The Miltons are up on the fourth floor, situated on the corner-end of the building. I drag the bag through the kitchen and down the hallway and fumble out the door of 409, consulting with Samson about taking the side or back stairwell. Back stairwell, we agree: much more remote. We move down the hallway, stopping several times as I familiarize myself on how to carry a body bag. My shoulder already hurts and we’re only about thirty steps from the door. In the back stairwell, I have to clump Samson down every single concrete stair for four flights. I question the condition he’s going to be in for preservation after this.
We make it out the building. It’s a little over a mile to the nearest Metro station. I wish I could drag this small fortune of a duffle bag on the sidewalk. Expensive as it is, I don’t think I could fathom the chance of what’s inside here spilling out for the whole world to see. After all, I am not a murderer. I sling the strap over my shoulder and Samson’s body rests below my waist. His bones clink against my hip as I attempt to walk. Every three hundred feet or so I have to stop and switch shoulders. It’s about 8:30 in the morning and I can already feel the sun penetrating my patience level. Summers in D.C. can get unbearable.
Finally coming into range of the station, the streets grow more congested. Like ants, these people crawl in and out of the entrance. I stop and sweep scraggles of sweaty hair off my neck and face. I’ve pulled the flyaways back about a dozen times, but I still feel them crawling all over me, crawling all over me. I bunch my sleeve up to cushion underneath the strap, switch shoulders one last time, put my head down, and dig to just make it to the escalator.
“Need help with that?” somebody asks.
I don’t look up.
Almost there. I keep walking. As soon as I reach the escalator, I throw Samson down and shove him over to the right-hand side. What a perfect place to just leave him. Ship him down the escalator and be on my way. It’ll turn into someone else’s problem--not mine. But what about sweet, old Mrs. Milton? Her poor, barren heart? I continue on. I lean against the side glass panel, basking in the shade, massaging my bright red shoulder bone as it throbs. A glorious twenty seconds. I keep my eyes glued down to the ridges of the escalator step, which are filthy, by the way.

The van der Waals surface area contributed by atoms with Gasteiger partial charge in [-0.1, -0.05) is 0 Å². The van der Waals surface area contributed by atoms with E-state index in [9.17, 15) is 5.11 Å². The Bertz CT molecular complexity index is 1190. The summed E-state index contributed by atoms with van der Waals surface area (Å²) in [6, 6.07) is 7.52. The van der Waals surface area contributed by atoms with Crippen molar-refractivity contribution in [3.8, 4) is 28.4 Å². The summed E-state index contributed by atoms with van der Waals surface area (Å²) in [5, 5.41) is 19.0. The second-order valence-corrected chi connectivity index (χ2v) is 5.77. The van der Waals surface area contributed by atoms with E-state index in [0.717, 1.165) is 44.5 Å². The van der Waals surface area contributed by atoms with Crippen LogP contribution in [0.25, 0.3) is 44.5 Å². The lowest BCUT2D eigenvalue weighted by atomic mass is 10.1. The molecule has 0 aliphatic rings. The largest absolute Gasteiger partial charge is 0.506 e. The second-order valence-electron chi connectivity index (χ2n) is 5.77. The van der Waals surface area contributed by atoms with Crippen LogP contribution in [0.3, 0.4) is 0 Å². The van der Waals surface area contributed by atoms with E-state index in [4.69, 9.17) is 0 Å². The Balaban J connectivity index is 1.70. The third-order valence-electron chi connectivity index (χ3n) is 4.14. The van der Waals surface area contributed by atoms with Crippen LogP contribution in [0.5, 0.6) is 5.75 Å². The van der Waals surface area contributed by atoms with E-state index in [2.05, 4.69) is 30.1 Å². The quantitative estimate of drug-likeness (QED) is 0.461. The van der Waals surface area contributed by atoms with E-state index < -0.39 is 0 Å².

The escalator drifts underground and releases us into the station. The floor’s smooth, a much more forgiving texture than sidewalk pavement, so I drag the bag of bones behind me like a girl with a red wagon, weaving through the morning plague. I swipe my SmarTrip card, wonder how much this trip is going to cost me in ways it hasn’t already, jam into the turnstile a couple of times because the bloody thing never works for me, ignore the idiot behind me who’s getting visibly upset that his day is being held up an extra seven seconds, and finally make it through and down another escalator to wait by the tracks for the Red line. There are two sets of tracks on either side. One runs inbound on the left, the other outbound on the right, and people congregate in the mid-section waiting for their train.